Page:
Liverpool made the most of some moments of controversy to kill off Stoke City and return to winning ways with Mohamed Salah again taking centre stage.
The Egyptian substitute took just six second-half minutes to score twice and take star billing after Sadio Mane had opened the scoring for Jurgen Klopp’s men.
Stoke were furious, however, that Liverpool goalkeeper Simon Mignolet was not red-carded late in the first half for a professional foul, having complained already that Mane’s goal should not have stood.
But some poor defending allowed Salah to cash in after stepping off the bench as Liverpool responded well to squandering leads to Sevilla and Chelsea in their previous two games.
The opening stages were blighted by poor passes, needless fouls and poor decisions that removed any possibility of flow from the game.
So the nature of the opening goal, complete with controversy and skill, enlivened an otherwise uneventful spell.
Joe Gomez chased a ball into the corner having raced forwards from right-back, but Stoke were adamant the England defender had failed to stop it crossing the byline.
The officials, however, ruled that the ball was still in play and Gomez crossed for Dominic Solanke, whose inventiveness created the chance.
He produced a neat flick into the path of Mane that left Stoke’s defenders dumbfounded, and Mane then came up with a delicate chip past goalkeeper Lee Grant.
Stoke’s response was not immediate and Grant had to make a routine save from Alex Oxlade-Chamberlain, but when they did get into the game it was through Xherdan Shaqiri.
The Switzerland forward found space regularly on the right and his invention brought some moments of promise.
The first Stoke chance came courtesy of Mame Diouf’s overhead kick and a drive by Darren Fletcher that was blocked by Dejan Lovren and the second was from Shaqiri’s clever movement, but his cross was misdirected.
A cross from Joe Allen for Stoke was then guided wide by Peter Crouch, making his first league start of the season.
Solanke should have doubled the visitors’ lead with a shot that Grant saved after the Liverpool striker had swapped passes with Roberto Firmino.
But then came the contentious moment that left Stoke seething as Mignolet raced from his penalty area to trip the advancing Diouf.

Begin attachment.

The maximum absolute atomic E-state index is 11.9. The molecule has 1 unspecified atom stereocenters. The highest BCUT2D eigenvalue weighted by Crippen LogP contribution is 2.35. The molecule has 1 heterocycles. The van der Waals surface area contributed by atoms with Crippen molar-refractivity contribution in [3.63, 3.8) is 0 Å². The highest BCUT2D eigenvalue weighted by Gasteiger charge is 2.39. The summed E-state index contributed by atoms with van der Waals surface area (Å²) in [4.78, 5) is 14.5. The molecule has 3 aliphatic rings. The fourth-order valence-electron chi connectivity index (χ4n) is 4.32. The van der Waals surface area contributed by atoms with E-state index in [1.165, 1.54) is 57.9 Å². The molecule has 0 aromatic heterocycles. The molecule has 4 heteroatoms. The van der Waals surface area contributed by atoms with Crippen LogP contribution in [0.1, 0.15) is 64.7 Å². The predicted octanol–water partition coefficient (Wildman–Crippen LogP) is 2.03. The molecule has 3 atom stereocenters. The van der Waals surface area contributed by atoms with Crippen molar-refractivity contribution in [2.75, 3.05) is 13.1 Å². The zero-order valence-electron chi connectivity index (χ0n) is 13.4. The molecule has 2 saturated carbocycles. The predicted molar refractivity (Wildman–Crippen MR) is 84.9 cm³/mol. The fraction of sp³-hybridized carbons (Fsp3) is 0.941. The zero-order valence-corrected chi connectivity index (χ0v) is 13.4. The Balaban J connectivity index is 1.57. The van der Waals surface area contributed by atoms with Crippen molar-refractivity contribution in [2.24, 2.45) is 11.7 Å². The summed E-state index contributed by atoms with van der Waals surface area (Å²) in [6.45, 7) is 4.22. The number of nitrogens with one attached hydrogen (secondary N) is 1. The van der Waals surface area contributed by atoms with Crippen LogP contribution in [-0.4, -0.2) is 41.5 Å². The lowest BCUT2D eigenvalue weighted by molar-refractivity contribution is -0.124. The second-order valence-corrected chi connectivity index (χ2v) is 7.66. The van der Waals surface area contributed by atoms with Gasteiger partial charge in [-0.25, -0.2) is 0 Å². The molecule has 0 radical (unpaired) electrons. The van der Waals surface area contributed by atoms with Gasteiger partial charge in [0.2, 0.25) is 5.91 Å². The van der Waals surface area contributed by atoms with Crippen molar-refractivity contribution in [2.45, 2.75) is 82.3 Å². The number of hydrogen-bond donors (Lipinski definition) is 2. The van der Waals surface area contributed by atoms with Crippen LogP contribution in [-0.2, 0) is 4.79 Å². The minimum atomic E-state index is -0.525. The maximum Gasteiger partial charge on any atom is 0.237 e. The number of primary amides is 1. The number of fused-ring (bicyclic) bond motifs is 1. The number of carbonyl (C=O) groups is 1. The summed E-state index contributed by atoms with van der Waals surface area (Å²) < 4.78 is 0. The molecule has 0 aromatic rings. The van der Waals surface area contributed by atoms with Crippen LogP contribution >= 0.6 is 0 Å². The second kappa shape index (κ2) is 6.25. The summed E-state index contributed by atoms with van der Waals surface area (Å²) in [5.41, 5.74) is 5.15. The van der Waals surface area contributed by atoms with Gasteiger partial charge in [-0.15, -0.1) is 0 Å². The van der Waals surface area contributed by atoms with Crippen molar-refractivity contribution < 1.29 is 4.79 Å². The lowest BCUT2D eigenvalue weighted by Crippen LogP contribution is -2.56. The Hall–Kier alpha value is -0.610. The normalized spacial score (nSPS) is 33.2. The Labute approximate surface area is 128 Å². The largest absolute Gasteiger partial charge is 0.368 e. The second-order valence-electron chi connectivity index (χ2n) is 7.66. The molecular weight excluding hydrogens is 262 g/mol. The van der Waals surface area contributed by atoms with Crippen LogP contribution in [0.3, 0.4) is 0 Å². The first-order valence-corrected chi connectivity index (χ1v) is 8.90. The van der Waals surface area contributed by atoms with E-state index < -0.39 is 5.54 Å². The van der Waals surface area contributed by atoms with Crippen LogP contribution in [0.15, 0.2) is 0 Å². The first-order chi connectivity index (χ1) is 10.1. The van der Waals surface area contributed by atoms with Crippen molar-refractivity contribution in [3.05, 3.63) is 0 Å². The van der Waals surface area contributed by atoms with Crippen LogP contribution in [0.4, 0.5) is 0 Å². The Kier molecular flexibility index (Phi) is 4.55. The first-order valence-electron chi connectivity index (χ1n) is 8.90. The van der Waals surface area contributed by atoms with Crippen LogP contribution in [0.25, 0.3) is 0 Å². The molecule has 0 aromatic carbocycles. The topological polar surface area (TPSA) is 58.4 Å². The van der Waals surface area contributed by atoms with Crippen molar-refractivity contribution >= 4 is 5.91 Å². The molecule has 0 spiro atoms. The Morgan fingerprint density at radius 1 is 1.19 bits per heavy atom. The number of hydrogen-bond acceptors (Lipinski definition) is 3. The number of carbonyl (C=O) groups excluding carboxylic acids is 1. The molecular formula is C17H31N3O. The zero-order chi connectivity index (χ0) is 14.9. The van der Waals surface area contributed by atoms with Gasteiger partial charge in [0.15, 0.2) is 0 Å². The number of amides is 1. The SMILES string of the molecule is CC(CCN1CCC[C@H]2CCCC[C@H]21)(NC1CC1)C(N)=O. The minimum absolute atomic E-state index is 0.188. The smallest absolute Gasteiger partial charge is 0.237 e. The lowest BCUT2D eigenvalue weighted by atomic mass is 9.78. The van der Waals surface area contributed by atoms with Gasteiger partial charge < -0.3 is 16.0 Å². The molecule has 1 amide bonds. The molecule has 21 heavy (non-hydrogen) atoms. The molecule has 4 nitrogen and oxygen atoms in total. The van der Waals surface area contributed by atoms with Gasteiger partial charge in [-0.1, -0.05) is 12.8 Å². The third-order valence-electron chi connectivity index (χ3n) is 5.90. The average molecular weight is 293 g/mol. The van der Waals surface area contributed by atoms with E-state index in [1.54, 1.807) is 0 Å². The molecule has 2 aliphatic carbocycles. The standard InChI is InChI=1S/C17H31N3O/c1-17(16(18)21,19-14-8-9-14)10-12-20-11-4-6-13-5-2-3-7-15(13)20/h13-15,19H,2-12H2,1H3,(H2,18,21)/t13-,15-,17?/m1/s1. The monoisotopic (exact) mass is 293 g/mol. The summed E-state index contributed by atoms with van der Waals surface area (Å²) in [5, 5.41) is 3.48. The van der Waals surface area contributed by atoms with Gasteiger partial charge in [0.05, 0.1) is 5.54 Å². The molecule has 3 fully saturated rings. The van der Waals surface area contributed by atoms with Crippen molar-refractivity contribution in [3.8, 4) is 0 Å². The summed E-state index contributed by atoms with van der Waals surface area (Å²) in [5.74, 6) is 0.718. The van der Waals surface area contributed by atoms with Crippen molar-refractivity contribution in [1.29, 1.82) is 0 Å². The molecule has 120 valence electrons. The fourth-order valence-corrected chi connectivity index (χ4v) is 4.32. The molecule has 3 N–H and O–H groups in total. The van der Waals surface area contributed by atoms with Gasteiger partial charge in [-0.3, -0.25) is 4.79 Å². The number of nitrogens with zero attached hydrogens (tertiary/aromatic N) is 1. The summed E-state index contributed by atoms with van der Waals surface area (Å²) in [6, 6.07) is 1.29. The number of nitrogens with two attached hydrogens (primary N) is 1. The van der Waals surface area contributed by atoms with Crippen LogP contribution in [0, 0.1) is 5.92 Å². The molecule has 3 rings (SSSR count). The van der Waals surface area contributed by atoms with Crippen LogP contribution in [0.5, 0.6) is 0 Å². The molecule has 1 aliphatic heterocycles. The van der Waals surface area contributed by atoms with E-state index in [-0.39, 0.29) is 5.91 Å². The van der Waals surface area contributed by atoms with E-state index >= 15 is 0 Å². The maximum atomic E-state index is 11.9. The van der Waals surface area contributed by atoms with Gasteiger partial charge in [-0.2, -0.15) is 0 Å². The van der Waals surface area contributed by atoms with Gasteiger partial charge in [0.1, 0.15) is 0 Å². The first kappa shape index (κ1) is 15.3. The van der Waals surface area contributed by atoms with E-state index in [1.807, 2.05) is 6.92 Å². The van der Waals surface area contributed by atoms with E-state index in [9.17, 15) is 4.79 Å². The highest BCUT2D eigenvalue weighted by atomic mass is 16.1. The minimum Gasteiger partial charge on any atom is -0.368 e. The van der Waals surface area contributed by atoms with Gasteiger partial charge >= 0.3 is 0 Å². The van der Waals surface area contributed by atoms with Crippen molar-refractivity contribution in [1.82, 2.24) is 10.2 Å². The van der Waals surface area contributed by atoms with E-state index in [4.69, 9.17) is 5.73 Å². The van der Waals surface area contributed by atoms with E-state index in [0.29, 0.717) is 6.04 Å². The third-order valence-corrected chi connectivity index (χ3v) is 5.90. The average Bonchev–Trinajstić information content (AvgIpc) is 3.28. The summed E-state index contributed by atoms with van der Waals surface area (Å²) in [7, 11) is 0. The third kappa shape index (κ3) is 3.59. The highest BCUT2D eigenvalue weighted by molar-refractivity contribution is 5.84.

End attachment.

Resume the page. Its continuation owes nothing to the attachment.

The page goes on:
Referee Martin Atkinson awarded a free-kick but allowed Mignolet to escape with a yellow card when the case for a red appeared clear with Shaqiri blasting the free-kick into the wall.
Mane should then have added to the anger when he raced clear of a ragged Stoke defence but struck the base of the woodwork with only Grant to beat.
Stoke ought to have been level just three minutes into the second half when Shaqiri caused more problems with an inswinging cross that Liverpool struggled to deal with.
Matip cleared it partially under pressure from Crouch but it dropped invitingly for Allen, whose low shot struck a grateful Lovren and skimmed behind for a corner, which the visitors cleared.
But the hosts struggled to follow up that near-miss as Liverpool’s composed play kept Hughes’s men at arm’s length from Mignolet’s goal.
Stoke finally had some joy when the visitors failed to spot Allen’s run from midfield to the byline, with the Welshman forcing a corner.
But the flag-kick was cleared by the Reds who caused problems on the break, with Stoke forced to clear hurriedly away from their six-yard box after a pass from Alberto Moreno.
The Potters claimed another free-kick on the left but the inswinging delivery from Darren Fletcher was punched clear by Mignolet.
There was more anger with 23 minutes remaining when Stoke defender Bruno Martins Indi produced a crude block with his arm on Oxlade-Chamberlain, who reacted by shoving the Dutchman in the chest.
Both men were booked and, in the aftermath, Stoke should have drawn level.
A cross by Erik Pieters was headed down by Crouch for Allen, who blasted over from 12 yards.
With 13 minutes remaining Liverpool ended any doubts about the win as Mane crossed from the right and Salah volleyed home.
Six minutes later Salah added the third when he beat Pieters to a diagonal ball, raced clear and fired low past Grant.
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